Subject: Re: Back to car repair (Was Car Repair) Debian GNU/Linux...
From: "Stephen J. Turnbull" <turnbull@sk.tsukuba.ac.jp>
Date: Mon, 7 Jun 1999 23:42:59 +0900 (JST)

>>>>> "Brian" == Brian Behlendorf <brian@hyperreal.org> writes:

    Brian> On Fri, 4 Jun 1999, R. Brock Lynn wrote:
    >> "Stephen J. Turnbull" wrote:
    >> 
    >> > Software doesn't wear out, it doesn't go out of tune, and
    >> > it doesn't break in the present tense; any analogy that
    >> > requires that those characteristics are violated is suspect.
    >> 
    >> Yes.

    Brian> I don't know about that.

Sorry; I anticipated this line of argument, but didn't have an answer
to that when I posted.  I expected to, and do ;-).  It was a bit
underhanded of me to leave it open.

    Brian> The statement above presumes that the conditions within
    Brian> which the software is used are static, when in reality,
    Brian> software components both below and above in the hierarchy
    Brian> are constantly changing.

True.

    Brian> I don't see this as functionally too different from
    Brian> "wearing out" - both in the case of software conditions
    Brian> changing and in the case of car parts wearing out over
    Brian> time, effort must be spent to even maintain the status quo.

False.  What you have just made is an argument for adherence to
standard interfaces.  Note that when a ball bearing becomes pitted,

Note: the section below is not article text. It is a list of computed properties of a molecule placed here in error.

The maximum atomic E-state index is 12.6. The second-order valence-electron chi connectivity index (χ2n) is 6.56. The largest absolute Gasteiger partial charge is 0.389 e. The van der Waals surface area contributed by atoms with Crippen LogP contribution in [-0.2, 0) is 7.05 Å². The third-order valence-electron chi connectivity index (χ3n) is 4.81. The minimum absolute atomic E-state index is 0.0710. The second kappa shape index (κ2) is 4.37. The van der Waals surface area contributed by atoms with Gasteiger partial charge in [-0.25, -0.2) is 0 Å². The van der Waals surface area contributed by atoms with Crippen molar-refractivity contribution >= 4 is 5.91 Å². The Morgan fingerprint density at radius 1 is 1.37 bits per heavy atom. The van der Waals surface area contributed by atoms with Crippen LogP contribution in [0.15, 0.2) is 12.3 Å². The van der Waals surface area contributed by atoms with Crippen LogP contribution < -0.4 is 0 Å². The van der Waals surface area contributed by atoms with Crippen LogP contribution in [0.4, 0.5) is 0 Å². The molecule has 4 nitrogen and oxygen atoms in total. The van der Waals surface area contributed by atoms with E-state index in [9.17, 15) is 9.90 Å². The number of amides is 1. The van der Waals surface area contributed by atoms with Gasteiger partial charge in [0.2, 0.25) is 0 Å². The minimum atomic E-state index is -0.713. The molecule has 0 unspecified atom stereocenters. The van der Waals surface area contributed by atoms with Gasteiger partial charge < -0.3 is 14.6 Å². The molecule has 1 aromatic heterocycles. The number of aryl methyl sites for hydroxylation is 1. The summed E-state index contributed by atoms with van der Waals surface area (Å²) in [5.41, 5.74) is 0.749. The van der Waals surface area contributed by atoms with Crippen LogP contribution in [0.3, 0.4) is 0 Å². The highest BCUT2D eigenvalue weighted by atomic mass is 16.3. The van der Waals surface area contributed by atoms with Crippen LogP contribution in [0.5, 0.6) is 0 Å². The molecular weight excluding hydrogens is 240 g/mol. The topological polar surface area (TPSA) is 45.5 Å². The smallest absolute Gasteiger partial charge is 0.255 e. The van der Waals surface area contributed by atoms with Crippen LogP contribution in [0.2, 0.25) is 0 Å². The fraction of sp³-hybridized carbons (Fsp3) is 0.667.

the interface has changed.  Software doesn't have that problem.

It is true that if the interface is going to change anyway, it would
be nice to have source.  But the software is not wearing out; the user 
has thrown a monkey wrench into the system, perhaps quite innocently.
But it doesn't _need_ to happen; adherence to standards is just as
effective a remedy as open source would be.[1]

Note that this is one place where we _do_ see massive demonstrations
by users.  Companies that violate standards in ways noticable to users 
typically are forced to back down, even Mighty Microsoft.  And even
where they don't they suffer big loss of trust.

Hmm.  Users care vocally about standards.  Even industry "standards."
But they don't speak up about source.  Why not?  (Please don't rehash
the "simply because they're ignorant" line; I think discussion is only
worthwhile if it brings up new ideas, especially with respect to how
"need for source" could be made to have the same visibility as "need
for standards.")

Aside:

    Brian> I think we're just plain lucky that no one's submitted a
    Brian> port of Apache to MS-DOS to us, or we'd have to have a big
    Brian> long debate about whether that platform was worth
    Brian> supporting or not.  =) Again, I'm not sure if this would
    Brian> fall into your definition of "planned obsolescence".

Only because Brock doesn't have one.  He "knows it when he sees it."


Footnotes: 
[1]  First order approximation.  Second order two effects.  (1) Bugs
happen.  Source allows fixes to unexpected failures.  (2) Source
allows the user to choose to fix one or the other (or both), thus
saving negotiation over who owns the bug, and who fixes it.

But in the presence of standards adherence, these really are second
order.  And I hope nobody here would deny that whether to take a
standards-conformant proprietary implmentation vs. a non-conformant
open-source implementation would be a tough choice.

-- 
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What are those two straight lines for?  "Free software rules."